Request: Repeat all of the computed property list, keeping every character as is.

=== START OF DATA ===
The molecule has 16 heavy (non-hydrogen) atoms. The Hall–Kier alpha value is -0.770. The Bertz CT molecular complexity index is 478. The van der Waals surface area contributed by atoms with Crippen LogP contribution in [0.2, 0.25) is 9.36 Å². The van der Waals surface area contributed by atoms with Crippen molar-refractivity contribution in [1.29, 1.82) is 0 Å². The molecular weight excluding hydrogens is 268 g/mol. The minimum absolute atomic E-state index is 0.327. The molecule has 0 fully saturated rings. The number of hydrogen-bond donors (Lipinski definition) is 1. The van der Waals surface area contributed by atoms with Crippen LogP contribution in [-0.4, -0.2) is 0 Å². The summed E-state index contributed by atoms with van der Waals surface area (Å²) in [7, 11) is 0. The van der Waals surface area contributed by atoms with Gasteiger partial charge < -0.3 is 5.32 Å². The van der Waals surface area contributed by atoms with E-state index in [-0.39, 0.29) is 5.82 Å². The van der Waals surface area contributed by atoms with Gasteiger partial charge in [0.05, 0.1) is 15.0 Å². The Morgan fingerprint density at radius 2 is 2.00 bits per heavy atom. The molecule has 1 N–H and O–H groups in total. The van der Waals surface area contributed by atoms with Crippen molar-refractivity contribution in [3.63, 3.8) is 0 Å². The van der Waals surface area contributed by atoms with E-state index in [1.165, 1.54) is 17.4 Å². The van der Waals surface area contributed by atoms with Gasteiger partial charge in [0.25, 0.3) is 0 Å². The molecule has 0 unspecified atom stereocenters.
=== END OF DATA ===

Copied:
The molecule has 16 heavy (non-hydrogen) atoms. The Hall–Kier alpha value is -0.770. The Bertz CT molecular complexity index is 478. The van der Waals surface area contributed by atoms with Crippen LogP contribution in [0.2, 0.25) is 9.36 Å². The van der Waals surface area contributed by atoms with Crippen molar-refractivity contribution in [1.29, 1.82) is 0 Å². The molecular weight excluding hydrogens is 268 g/mol. The minimum absolute atomic E-state index is 0.327. The molecule has 0 fully saturated rings. The number of hydrogen-bond donors (Lipinski definition) is 1. The van der Waals surface area contributed by atoms with Crippen LogP contribution in [-0.4, -0.2) is 0 Å². The summed E-state index contributed by atoms with van der Waals surface area (Å²) in [7, 11) is 0. The van der Waals surface area contributed by atoms with Gasteiger partial charge < -0.3 is 5.32 Å². The van der Waals surface area contributed by atoms with E-state index in [-0.39, 0.29) is 5.82 Å². The van der Waals surface area contributed by atoms with Gasteiger partial charge in [0.05, 0.1) is 15.0 Å². The Morgan fingerprint density at radius 2 is 2.00 bits per heavy atom. The molecule has 1 N–H and O–H groups in total. The van der Waals surface area contributed by atoms with Crippen molar-refractivity contribution in [3.63, 3.8) is 0 Å². The van der Waals surface area contributed by atoms with E-state index in [1.165, 1.54) is 17.4 Å². The van der Waals surface area contributed by atoms with Gasteiger partial charge in [0.25, 0.3) is 0 Å². The molecule has 0 unspecified atom stereocenters.